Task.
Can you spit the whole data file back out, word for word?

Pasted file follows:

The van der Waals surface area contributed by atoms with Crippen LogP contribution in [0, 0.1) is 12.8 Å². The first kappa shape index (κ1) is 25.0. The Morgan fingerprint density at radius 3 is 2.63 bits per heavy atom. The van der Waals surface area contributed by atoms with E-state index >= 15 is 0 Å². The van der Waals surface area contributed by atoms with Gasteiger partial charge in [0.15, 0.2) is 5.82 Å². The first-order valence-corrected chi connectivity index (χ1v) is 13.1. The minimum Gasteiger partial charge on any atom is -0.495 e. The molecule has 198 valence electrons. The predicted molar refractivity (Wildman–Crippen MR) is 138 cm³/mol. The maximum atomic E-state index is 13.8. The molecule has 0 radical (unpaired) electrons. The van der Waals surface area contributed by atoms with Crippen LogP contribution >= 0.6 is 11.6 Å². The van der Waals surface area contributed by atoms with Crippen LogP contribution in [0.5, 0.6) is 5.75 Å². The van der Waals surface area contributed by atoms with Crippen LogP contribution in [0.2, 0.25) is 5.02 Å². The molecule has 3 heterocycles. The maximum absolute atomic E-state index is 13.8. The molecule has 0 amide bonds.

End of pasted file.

The van der Waals surface area contributed by atoms with Crippen LogP contribution in [0, 0.1) is 12.8 Å². The first kappa shape index (κ1) is 25.0. The Morgan fingerprint density at radius 3 is 2.63 bits per heavy atom. The van der Waals surface area contributed by atoms with E-state index >= 15 is 0 Å². The van der Waals surface area contributed by atoms with Gasteiger partial charge in [0.15, 0.2) is 5.82 Å². The first-order valence-corrected chi connectivity index (χ1v) is 13.1. The minimum Gasteiger partial charge on any atom is -0.495 e. The molecule has 198 valence electrons. The predicted molar refractivity (Wildman–Crippen MR) is 138 cm³/mol. The maximum atomic E-state index is 13.8. The molecule has 0 radical (unpaired) electrons. The van der Waals surface area contributed by atoms with Crippen LogP contribution >= 0.6 is 11.6 Å². The van der Waals surface area contributed by atoms with Crippen LogP contribution in [0.5, 0.6) is 5.75 Å². The van der Waals surface area contributed by atoms with Crippen LogP contribution in [0.2, 0.25) is 5.02 Å². The molecule has 3 heterocycles. The maximum absolute atomic E-state index is 13.8. The molecule has 0 amide bonds.